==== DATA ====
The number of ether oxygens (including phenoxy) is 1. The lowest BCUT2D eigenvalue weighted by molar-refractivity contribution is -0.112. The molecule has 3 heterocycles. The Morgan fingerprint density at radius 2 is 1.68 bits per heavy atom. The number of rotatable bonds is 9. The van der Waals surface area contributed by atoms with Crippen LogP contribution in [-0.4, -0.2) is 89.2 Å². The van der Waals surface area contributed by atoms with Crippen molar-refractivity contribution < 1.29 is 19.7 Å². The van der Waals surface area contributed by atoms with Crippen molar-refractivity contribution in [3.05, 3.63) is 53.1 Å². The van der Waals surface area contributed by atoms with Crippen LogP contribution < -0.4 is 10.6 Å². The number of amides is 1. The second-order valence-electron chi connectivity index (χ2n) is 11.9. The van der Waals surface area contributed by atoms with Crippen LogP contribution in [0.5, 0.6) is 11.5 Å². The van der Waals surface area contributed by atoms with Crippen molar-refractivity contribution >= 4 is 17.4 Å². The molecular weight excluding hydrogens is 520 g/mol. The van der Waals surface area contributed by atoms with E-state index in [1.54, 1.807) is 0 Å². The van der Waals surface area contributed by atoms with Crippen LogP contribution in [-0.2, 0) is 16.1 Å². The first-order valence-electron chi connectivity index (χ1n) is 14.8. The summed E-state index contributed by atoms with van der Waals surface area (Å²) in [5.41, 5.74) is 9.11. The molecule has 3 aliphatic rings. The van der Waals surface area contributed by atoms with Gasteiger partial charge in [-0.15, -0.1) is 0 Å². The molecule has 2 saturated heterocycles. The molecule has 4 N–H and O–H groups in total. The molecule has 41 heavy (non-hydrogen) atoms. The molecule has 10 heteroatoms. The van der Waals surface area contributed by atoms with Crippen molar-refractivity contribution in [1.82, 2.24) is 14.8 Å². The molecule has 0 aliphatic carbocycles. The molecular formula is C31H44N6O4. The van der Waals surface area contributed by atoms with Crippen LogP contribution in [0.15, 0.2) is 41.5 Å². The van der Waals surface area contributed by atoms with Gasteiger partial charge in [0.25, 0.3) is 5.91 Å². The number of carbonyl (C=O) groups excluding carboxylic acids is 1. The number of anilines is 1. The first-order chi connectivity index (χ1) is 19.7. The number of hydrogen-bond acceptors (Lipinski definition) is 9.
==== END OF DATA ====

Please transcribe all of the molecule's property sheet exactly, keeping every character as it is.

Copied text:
The number of ether oxygens (including phenoxy) is 1. The lowest BCUT2D eigenvalue weighted by molar-refractivity contribution is -0.112. The molecule has 3 heterocycles. The Morgan fingerprint density at radius 2 is 1.68 bits per heavy atom. The number of rotatable bonds is 9. The van der Waals surface area contributed by atoms with Crippen LogP contribution in [-0.4, -0.2) is 89.2 Å². The van der Waals surface area contributed by atoms with Crippen molar-refractivity contribution < 1.29 is 19.7 Å². The van der Waals surface area contributed by atoms with Crippen molar-refractivity contribution in [3.05, 3.63) is 53.1 Å². The van der Waals surface area contributed by atoms with Crippen LogP contribution < -0.4 is 10.6 Å². The number of amides is 1. The second-order valence-electron chi connectivity index (χ2n) is 11.9. The van der Waals surface area contributed by atoms with Crippen LogP contribution in [0.5, 0.6) is 11.5 Å². The van der Waals surface area contributed by atoms with Crippen molar-refractivity contribution >= 4 is 17.4 Å². The molecular weight excluding hydrogens is 520 g/mol. The van der Waals surface area contributed by atoms with E-state index in [1.54, 1.807) is 0 Å². The van der Waals surface area contributed by atoms with Crippen LogP contribution in [-0.2, 0) is 16.1 Å². The first-order valence-electron chi connectivity index (χ1n) is 14.8. The summed E-state index contributed by atoms with van der Waals surface area (Å²) in [5.41, 5.74) is 9.11. The molecule has 3 aliphatic rings. The van der Waals surface area contributed by atoms with Gasteiger partial charge in [-0.15, -0.1) is 0 Å². The molecule has 2 saturated heterocycles. The molecule has 4 N–H and O–H groups in total. The molecule has 41 heavy (non-hydrogen) atoms. The molecule has 10 heteroatoms. The van der Waals surface area contributed by atoms with Crippen molar-refractivity contribution in [1.82, 2.24) is 14.8 Å². The molecule has 0 aliphatic carbocycles. The molecular formula is C31H44N6O4. The van der Waals surface area contributed by atoms with Crippen LogP contribution in [0.15, 0.2) is 41.5 Å². The van der Waals surface area contributed by atoms with Gasteiger partial charge in [0.25, 0.3) is 5.91 Å². The number of carbonyl (C=O) groups excluding carboxylic acids is 1. The number of anilines is 1. The first-order chi connectivity index (χ1) is 19.7. The number of hydrogen-bond acceptors (Lipinski definition) is 9.